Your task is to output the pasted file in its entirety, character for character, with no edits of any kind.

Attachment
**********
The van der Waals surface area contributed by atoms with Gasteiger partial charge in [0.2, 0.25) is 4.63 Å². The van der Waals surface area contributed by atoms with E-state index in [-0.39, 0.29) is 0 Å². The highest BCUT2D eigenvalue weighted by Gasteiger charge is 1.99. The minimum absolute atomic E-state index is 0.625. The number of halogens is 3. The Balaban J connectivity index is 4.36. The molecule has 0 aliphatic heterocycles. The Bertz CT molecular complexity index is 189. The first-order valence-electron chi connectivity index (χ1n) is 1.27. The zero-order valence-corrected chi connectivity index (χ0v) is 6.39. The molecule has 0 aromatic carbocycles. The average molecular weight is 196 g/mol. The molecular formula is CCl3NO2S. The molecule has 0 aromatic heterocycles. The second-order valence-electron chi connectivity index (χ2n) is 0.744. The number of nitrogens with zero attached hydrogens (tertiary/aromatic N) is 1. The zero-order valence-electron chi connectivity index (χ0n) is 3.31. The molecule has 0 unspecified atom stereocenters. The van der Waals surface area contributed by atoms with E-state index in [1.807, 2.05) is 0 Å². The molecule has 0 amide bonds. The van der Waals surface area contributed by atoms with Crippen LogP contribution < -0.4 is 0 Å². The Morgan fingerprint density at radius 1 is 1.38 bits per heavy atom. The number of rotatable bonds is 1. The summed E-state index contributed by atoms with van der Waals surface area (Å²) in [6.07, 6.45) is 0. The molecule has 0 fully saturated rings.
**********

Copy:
The van der Waals surface area contributed by atoms with Gasteiger partial charge in [0.2, 0.25) is 4.63 Å². The van der Waals surface area contributed by atoms with E-state index in [-0.39, 0.29) is 0 Å². The highest BCUT2D eigenvalue weighted by Gasteiger charge is 1.99. The minimum absolute atomic E-state index is 0.625. The number of halogens is 3. The Balaban J connectivity index is 4.36. The molecule has 0 aliphatic heterocycles. The Bertz CT molecular complexity index is 189. The first-order valence-electron chi connectivity index (χ1n) is 1.27. The zero-order valence-corrected chi connectivity index (χ0v) is 6.39. The molecule has 0 aromatic carbocycles. The average molecular weight is 196 g/mol. The molecular formula is CCl3NO2S. The molecule has 0 aromatic heterocycles. The second-order valence-electron chi connectivity index (χ2n) is 0.744. The number of nitrogens with zero attached hydrogens (tertiary/aromatic N) is 1. The zero-order valence-electron chi connectivity index (χ0n) is 3.31. The molecule has 0 unspecified atom stereocenters. The van der Waals surface area contributed by atoms with E-state index in [1.807, 2.05) is 0 Å². The molecule has 0 amide bonds. The van der Waals surface area contributed by atoms with Crippen LogP contribution < -0.4 is 0 Å². The Morgan fingerprint density at radius 1 is 1.38 bits per heavy atom. The number of rotatable bonds is 1. The summed E-state index contributed by atoms with van der Waals surface area (Å²) in [6.07, 6.45) is 0. The molecule has 0 fully saturated rings.